As we go about our day creating more data, so the demand for storage space increases. While the cloud has appeared just in time to offer free and easy access to gigabytes of storage space, some people like to keep their data close at hand. This is where personal storage comes into play. Also, it's not easy to shift gigabytes of data to and from the cloud unless you have a serious web connection.
As well as being a tech geek I'm also a photographer, and this means that I create enormous quantities of data. Just the other day I created a 10 second timelapse video, which on the face of it doesn't seem like much, but adding up the input, output and intermediate files put the total space consumed by this one project at 16GB.
That's a lot of data. I remember when all I had was a 10MB hard drive!
Store up to 64GB is something not much bigger than your fingernail.
Not only are these drives great when you want to pack the maximum amount of storage into the smallest space possible, but they are also work great as additional storage for tablets, smart TVs and car stereos where low-profile is paramount.
I have a few of these, and other than being easy to misplace/lose, there's not much wrong with them.
Price: 16GB for $39.99/32GB for $69.99/ 64GB for $109.99.
One of the biggest worries when carrying data about is loss. Sure, it sucks being down a storage device when you've left it on the train or had it stolen off you, but what sucks more is realizing that you didn't encrypt something important, and now that data is potentially out in the wild.
You might choose to mitigate this by using a software solution, but in my experience people forget to use this at the most inopportune times. Far better to use a hardware encryption solution that forces the user to encrypt the data at all times.
This is where the IronKey comes into play. Not only does it offer AES 256-bit hardware encryption, but it is built to resist very determined and sophisticated attack. The device will permanently self-destruct after 10 consecutive incorrect password attempts, and a ruggedized, waterproof metal chassis resists physical break-ins and is tamper evident.
Price: The S250 starts at $110 for 2GB.
(Source: Western Digital)
For a few years now I've been a fan of Western Digital My Passport drives. They're small, fast, and reliable. Given my happy past experiences with these external drives, I was excited when Western Digital sent me a pair of 2TB My Passport Pro.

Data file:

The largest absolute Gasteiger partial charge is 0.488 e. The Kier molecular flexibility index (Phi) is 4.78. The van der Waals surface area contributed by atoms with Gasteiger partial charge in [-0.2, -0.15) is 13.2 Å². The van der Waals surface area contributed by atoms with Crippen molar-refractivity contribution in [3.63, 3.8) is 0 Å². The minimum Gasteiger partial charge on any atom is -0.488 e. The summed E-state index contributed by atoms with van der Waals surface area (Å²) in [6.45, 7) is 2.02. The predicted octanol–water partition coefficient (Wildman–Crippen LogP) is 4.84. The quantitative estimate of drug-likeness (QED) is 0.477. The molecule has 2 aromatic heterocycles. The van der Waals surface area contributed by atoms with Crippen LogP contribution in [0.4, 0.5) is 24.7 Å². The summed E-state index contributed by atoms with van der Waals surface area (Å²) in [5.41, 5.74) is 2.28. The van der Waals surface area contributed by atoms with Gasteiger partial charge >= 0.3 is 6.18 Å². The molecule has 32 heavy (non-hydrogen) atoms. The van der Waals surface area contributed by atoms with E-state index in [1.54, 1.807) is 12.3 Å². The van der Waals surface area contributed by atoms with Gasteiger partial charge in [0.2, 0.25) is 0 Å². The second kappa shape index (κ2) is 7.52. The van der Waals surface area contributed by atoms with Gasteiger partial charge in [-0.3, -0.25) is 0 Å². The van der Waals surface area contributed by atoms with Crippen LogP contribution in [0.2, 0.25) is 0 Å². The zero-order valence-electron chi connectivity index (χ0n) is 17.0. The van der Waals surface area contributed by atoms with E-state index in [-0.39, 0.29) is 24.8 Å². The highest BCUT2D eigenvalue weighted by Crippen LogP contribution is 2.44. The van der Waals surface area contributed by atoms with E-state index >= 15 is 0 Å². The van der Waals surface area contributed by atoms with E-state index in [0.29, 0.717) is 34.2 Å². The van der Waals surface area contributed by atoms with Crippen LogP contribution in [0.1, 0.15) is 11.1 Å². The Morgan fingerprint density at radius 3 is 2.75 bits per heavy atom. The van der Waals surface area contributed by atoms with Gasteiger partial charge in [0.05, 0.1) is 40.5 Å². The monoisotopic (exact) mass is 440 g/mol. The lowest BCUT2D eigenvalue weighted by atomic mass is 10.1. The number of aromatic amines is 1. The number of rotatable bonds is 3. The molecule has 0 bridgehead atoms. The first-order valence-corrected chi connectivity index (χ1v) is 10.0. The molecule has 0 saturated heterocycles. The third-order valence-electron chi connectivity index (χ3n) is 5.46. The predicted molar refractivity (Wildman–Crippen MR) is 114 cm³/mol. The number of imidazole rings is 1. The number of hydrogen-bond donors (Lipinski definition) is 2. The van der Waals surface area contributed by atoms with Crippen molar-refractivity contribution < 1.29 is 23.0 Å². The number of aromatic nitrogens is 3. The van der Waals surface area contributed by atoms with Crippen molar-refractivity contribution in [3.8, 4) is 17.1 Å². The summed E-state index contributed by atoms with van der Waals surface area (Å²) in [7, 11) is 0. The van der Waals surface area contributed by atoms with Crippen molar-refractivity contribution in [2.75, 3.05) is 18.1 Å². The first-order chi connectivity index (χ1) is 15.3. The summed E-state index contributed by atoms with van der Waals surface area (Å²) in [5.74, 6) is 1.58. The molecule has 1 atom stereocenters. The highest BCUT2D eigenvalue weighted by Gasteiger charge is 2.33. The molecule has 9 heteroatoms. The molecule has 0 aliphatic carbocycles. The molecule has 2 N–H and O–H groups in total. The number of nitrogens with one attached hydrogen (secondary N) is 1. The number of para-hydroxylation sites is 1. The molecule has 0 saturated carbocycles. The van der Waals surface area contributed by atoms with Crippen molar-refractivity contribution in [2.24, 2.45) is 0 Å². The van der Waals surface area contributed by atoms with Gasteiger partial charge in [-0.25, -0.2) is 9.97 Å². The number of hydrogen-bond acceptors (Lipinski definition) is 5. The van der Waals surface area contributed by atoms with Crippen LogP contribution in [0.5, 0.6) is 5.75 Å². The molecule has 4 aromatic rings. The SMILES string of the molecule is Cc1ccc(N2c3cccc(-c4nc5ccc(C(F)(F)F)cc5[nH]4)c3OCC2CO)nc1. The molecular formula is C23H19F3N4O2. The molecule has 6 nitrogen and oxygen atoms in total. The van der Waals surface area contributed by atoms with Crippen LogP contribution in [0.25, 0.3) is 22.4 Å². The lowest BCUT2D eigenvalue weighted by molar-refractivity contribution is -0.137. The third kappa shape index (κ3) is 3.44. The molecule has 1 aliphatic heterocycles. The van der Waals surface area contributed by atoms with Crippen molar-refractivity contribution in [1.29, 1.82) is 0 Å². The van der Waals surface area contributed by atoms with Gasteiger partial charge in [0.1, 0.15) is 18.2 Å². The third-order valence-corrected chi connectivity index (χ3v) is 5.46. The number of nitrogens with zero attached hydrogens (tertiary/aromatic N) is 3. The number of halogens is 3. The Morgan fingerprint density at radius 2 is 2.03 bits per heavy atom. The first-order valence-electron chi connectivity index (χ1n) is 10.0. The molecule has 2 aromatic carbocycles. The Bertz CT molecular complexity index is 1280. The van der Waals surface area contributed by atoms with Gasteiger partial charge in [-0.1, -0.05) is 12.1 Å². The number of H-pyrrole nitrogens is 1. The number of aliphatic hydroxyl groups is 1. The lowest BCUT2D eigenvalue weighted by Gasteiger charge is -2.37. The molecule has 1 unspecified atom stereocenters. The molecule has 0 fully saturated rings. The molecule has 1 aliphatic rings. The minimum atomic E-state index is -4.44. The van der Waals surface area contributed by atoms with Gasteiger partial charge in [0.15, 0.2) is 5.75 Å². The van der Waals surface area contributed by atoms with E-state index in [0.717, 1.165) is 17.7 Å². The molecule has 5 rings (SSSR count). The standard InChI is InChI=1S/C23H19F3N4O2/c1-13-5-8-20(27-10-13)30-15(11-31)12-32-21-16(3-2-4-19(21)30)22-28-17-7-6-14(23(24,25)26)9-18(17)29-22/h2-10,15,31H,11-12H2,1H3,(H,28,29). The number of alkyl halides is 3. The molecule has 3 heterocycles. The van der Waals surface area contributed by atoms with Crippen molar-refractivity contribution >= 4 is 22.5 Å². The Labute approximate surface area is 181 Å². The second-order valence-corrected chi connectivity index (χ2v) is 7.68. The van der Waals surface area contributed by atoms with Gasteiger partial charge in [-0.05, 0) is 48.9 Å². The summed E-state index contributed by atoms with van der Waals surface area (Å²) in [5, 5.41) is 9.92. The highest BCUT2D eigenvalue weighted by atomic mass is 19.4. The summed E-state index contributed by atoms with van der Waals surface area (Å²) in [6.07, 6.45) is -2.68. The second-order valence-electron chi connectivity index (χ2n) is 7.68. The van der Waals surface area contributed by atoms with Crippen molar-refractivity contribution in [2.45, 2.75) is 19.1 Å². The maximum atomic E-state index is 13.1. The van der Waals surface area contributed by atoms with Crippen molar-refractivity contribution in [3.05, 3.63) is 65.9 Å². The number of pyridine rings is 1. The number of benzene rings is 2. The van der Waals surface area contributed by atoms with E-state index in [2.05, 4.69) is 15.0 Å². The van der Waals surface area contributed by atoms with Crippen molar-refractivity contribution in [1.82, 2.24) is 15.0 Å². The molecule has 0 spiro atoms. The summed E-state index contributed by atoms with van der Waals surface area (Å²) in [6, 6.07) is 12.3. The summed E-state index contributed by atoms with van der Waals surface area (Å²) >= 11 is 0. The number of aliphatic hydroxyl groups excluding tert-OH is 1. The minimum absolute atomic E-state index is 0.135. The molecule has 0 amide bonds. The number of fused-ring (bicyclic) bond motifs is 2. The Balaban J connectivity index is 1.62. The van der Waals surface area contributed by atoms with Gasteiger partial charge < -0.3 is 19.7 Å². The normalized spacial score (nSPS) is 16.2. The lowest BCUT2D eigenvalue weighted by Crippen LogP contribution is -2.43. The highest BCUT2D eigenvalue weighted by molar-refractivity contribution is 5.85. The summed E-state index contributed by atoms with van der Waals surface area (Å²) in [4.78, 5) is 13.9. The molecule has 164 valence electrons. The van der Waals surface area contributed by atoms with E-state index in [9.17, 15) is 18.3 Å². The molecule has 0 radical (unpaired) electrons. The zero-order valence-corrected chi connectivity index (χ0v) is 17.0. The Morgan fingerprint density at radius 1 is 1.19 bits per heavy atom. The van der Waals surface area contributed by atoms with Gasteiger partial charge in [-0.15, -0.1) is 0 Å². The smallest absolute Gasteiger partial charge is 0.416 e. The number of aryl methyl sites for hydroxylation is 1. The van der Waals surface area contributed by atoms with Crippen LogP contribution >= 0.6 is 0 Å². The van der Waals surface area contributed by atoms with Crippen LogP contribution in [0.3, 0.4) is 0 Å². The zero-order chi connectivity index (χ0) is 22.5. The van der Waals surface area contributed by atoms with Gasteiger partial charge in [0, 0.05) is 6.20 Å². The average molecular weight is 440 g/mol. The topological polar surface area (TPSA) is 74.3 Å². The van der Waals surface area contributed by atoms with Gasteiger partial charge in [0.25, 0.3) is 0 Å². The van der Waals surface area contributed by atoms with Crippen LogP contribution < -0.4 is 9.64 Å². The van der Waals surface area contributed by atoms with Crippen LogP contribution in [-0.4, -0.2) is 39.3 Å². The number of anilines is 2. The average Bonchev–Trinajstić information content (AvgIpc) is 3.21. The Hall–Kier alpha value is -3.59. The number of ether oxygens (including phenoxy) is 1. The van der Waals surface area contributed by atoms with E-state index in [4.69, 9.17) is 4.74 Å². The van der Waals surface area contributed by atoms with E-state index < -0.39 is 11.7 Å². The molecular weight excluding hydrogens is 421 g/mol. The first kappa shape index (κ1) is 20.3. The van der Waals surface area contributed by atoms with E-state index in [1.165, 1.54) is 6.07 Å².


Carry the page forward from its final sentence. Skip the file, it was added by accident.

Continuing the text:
Unlike the My Passport drives which house a single drive, the My Passport Pro houses two drives. This makes them thicker, but the two drives have benefits. Using the supplied software you can configure these drives as RAID 0 or RAID 1 (depending on whether you want speed or data duplication) or you can set them to appear as separate drives.
The My Passport Pro comes equipped with Thunderbolt connectivity, and the cable is attached, which is great because it means I don't have to buy one, and won't lose the one supplied! This drive delivers transfer rates as high as 233 MB/s, so it's no slouch. The drive also gets power from the Thunderbolt connector so there's no separate AC adaptor to carry (or lose).
Price: Starts at $299 for 2TB.
When you want bags of storage and a higher level of piece of mind than a single drive offers, it is time to employ the services of a bigger tool.
The Drobo Mini fits in nicely between a single external hard drive and a full-on multi-bay NAS box. Because it takes four 2.5-inch drive – as opposed to full-sized 3.5-inch drives – the Drobo Mini has a much smaller footprint than you might expect, and can connect to a PC or Mac using Thunderbolt or USB 3.0.
As well as the four drive, you can speed up a Drobo Mini by adding a separate mSATA solid state drive.
A handy – and portable – solution to the problem of ever-expanding data.
Price: Around $350 for a diskless unit.
If you want the ultimate storage solution, look no further than the Promise Pegasus2 R4/R/R26. These offer four or six disk storage solutions with data transfer rates up to a blistering 800MB/s.
The top-end R8 It comes equipped with eight 4TB 7200-rpm hard drives offering a total of 32TB of storage when configured for RAID 5, with RAID 0, 1, 6, 10, 50, and 60 also supported.
But this doesn't come cheap, with the price tag being a cool $4,600.
The performance of this device has to be experienced to be believed, and it allows you to move a massive amount of data with unnerving ease.
Price: 8TB Pegasus2 R4 starts at around $1,499.
A lightning-fast, no-nonsense, Thunderbolt-compatible SSD-based portable drive. An extra USB port means you can access your files wherever you are.
The Elgato Thunderbolt Drive+ is fitted with Plextor True Speed technology, server-grade controller chips guarantee sustained high performance, while high quality flash chips and custom firmware provide the lowest average annualized failure rate (AFR) in the industry.
G-RAID is a dual drive, professional RAID 0 storage solution offering up to 8TB of space with high-speed USB 3.0 and FireWire interfaces.
Designed for professional content creation applications, G-RAID supports simultaneous playback of multiple layers of HDV/DVCPRO HD ProRes 422 HQ with the leading video editing applications, including Apple Final Cut Pro, AVID Media Composer and Adobe Premiere.
An all aluminum enclosure, soft power switch and quiet smart fan round out G-RAID’s professional feature set.
A solid piece of kit. Not really portable as it needs a power adapter, but great for editing back at home or in the office
Price: 4TB for $380/8TB for $699.